Seoul is a city of contrasts where you will find centuries-old temples tucked in between major shopping districts and hanoks (traditional one-story homes) just down the street from cosmopolitan bars and restaurants. Below, find how you can spend a few days exploring the city -- whether it be indulging in Korean BBQ or jamming out to K-Pop in one of Gangnam's glitzy clubs. While there is much more to see and do than what is listed in this guide, the itinerary below is a great way to familiarize yourself with this bustling city. Check out this Thrillist post to learn a bit more about the city and why you should visit!
US citizens do not require a visa for South Korea if they are staying in the country for 90 days or less. They must have valid passports at the time of entry. For citizens of other nationalities, please refer to your country’s official resources to determine your visa requirements.
Getting around Seoul was easy using public transportation and taxis. The subway system here is fairly easy to use once you are somewhat familiar with the neighborhoods. It was our primary mode of transportation. Taxis were easy to find and hail in the more happening parts of the city. We also walked around a lot within each neighborhood.
South Korea’s currency is called the won. As of December 2020, $1 USD is equal to roughly 1091 won. We found that most urban retail locations accepted major credit cards. Take out some cash in case you want to do some souvenir shopping or if you would like to try out street food.
Getting around Seoul was fairly easy. We had our hotel arrange a pickup from Incheon airport. The public transportation system is a great way to get around and many sites on Days 1 and 2 were walking distance from each other. Be sure to book a DMZ/JSA tour in advance. These are usually bus tours with a driver and guide, and they offer hotel pickup. We arranged our tour with our hotel, but there are a few options on Viator.
There are plenty of options for all budgets when it comes to lodging, ranging from hotels and hostels to Airbnbs and guesthouses. You can find both "Western" style accommodations with beds and "Korean" style, with sleeping mats on the floor. We stayed at The Plaza (Autograph Collection) and would recommend it to others. It was very centrally located and near many major attractions.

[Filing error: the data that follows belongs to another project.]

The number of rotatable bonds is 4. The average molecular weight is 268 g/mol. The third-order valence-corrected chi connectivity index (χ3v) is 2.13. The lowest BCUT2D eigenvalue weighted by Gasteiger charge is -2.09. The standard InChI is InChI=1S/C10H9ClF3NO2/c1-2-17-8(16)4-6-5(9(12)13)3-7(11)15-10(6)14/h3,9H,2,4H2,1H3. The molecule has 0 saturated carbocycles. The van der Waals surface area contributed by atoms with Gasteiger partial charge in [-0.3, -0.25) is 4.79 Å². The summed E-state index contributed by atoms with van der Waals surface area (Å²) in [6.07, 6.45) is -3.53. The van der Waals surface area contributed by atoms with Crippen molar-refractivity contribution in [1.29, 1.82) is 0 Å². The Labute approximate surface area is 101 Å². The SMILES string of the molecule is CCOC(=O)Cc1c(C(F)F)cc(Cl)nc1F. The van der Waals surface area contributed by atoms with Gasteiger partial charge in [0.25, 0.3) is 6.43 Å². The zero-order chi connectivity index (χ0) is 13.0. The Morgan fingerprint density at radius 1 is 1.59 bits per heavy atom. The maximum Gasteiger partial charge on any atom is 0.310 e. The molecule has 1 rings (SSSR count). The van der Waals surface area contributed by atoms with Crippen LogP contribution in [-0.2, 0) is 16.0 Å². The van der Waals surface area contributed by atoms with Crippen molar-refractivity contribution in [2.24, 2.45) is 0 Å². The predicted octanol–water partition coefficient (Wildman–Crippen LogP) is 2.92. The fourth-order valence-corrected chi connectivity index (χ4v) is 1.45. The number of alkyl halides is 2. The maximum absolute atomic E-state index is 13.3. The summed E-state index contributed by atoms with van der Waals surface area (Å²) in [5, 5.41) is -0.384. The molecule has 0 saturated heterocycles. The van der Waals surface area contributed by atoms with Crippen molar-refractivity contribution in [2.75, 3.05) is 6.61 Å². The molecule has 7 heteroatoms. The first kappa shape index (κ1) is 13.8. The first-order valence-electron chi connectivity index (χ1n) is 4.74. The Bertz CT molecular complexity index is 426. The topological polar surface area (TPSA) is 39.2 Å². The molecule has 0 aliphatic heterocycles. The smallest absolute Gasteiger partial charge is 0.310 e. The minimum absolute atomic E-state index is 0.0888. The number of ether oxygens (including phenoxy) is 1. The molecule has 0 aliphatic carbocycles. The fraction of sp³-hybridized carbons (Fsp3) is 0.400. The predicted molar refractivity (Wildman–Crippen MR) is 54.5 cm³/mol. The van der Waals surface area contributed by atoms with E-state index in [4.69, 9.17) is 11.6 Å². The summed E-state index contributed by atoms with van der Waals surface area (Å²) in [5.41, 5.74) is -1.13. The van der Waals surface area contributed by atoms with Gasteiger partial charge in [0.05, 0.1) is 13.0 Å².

Built in 1395, Gyeongbokgung Palace served as the main royal palace of the Joseon dynasty until it was destroyed during the Imjin War (1592-98). After two centuries, the palace was restored only to be destroyed by Imperial Japan in the early 1900s. Since 1989, the government has been working to restore hundreds of buildings, including the palace. Gyeongbokgung is one of the top tourist sites to visit in Seoul. The complex also houses the National Palace Museum and National Folk Museum.
The Korean Demilitarized Zone (DMZ) serves as a buffer zone and border barrier between North Korea and South Korea. It runs across the width of the Korean Peninsula. Within the DMZ lies the Joint Security Area (JSA) which serves as a meeting point for negotiations between the two nations. I highly recommend taking a tour of the DMZ to learn about the history of the two countries. Many tours take you to one of the tunnels where you are 10 meters from North Korea. You are also given the chance to look across the border via binoculars.
The bustling Myeong-dong neighborhood is one of Seoul’s main shopping areas. The main street is lined with luxury fashion brands, department stores, local cosmetics shops, and many casual restaurants, cafés, and street vendors. Two of the main sites are the 19th century Myeong-dong Cathedral and the Myeong-dong Nanta Theatre.
Myeong-dong Kyoja is a low-key, family-owned restaurant that is known for its knife-cut kalguksu noodle soup served with meat and vegetables. Other popular items include mandu (dumplings), bibim guksu (spicy noodles), and kongguksu (noodles in cold soybean soup). We loved the food there so much and highly recommend to anyone visiting Seoul!
Seoul is consistently ranked as one of the best cities for nightlife and is definitely something you should experience during your visit. Many popular nightclubs are located in Gangnam including Mass, Octagon, Answer, Syndrome, and Arena. All of these clubs are outfitted with famous DJs and luxurious facilities.
Seoul is filled with several creative cafés and pastry shops. One of my favorites is Yeonnam-dong 223-14. This is a whimsical café in Mapo-Gu where all the furniture is black and white, making visitors feel like they have walked straight into a cartoon. This is a must-visit while in Seoul! Try to get there 5-10 minutes before they open as it can get crowded really fast. But do note that anyone who visits must make a purchase in order to take pictures.
Some other fun cafés in the city include the Hello Kitty Cafe, C. Through Cafe, May Island, Banana Tree Cafe, Ddo-Ong Cafe, Style Nanda Hotel & Pink Pool Cafe, and BauHouse Dog Cafe.